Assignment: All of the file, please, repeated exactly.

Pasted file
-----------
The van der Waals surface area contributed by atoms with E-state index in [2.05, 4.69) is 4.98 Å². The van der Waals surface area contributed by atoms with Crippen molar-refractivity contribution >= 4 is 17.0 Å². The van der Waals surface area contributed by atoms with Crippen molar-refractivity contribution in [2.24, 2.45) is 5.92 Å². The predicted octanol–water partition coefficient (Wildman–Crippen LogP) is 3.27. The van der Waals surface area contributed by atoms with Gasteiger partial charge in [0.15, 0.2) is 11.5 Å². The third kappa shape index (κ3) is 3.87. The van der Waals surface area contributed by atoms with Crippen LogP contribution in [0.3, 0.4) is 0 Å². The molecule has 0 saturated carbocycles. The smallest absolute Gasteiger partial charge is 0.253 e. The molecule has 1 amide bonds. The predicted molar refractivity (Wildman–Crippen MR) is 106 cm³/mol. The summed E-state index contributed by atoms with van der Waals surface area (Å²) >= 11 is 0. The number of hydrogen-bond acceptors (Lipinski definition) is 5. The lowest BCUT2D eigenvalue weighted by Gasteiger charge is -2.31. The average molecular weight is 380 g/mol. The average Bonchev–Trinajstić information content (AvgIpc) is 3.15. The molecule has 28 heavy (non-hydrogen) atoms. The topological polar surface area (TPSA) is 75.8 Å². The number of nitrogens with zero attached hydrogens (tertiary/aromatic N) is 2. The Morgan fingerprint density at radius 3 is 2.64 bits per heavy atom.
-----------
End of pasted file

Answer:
The van der Waals surface area contributed by atoms with E-state index in [2.05, 4.69) is 4.98 Å². The van der Waals surface area contributed by atoms with Crippen molar-refractivity contribution >= 4 is 17.0 Å². The van der Waals surface area contributed by atoms with Crippen molar-refractivity contribution in [2.24, 2.45) is 5.92 Å². The predicted octanol–water partition coefficient (Wildman–Crippen LogP) is 3.27. The van der Waals surface area contributed by atoms with Gasteiger partial charge in [0.15, 0.2) is 11.5 Å². The third kappa shape index (κ3) is 3.87. The van der Waals surface area contributed by atoms with Crippen LogP contribution in [0.3, 0.4) is 0 Å². The molecule has 0 saturated carbocycles. The smallest absolute Gasteiger partial charge is 0.253 e. The molecule has 1 amide bonds. The predicted molar refractivity (Wildman–Crippen MR) is 106 cm³/mol. The summed E-state index contributed by atoms with van der Waals surface area (Å²) >= 11 is 0. The number of hydrogen-bond acceptors (Lipinski definition) is 5. The lowest BCUT2D eigenvalue weighted by Gasteiger charge is -2.31. The average molecular weight is 380 g/mol. The average Bonchev–Trinajstić information content (AvgIpc) is 3.15. The molecule has 28 heavy (non-hydrogen) atoms. The topological polar surface area (TPSA) is 75.8 Å². The number of nitrogens with zero attached hydrogens (tertiary/aromatic N) is 2. The Morgan fingerprint density at radius 3 is 2.64 bits per heavy atom.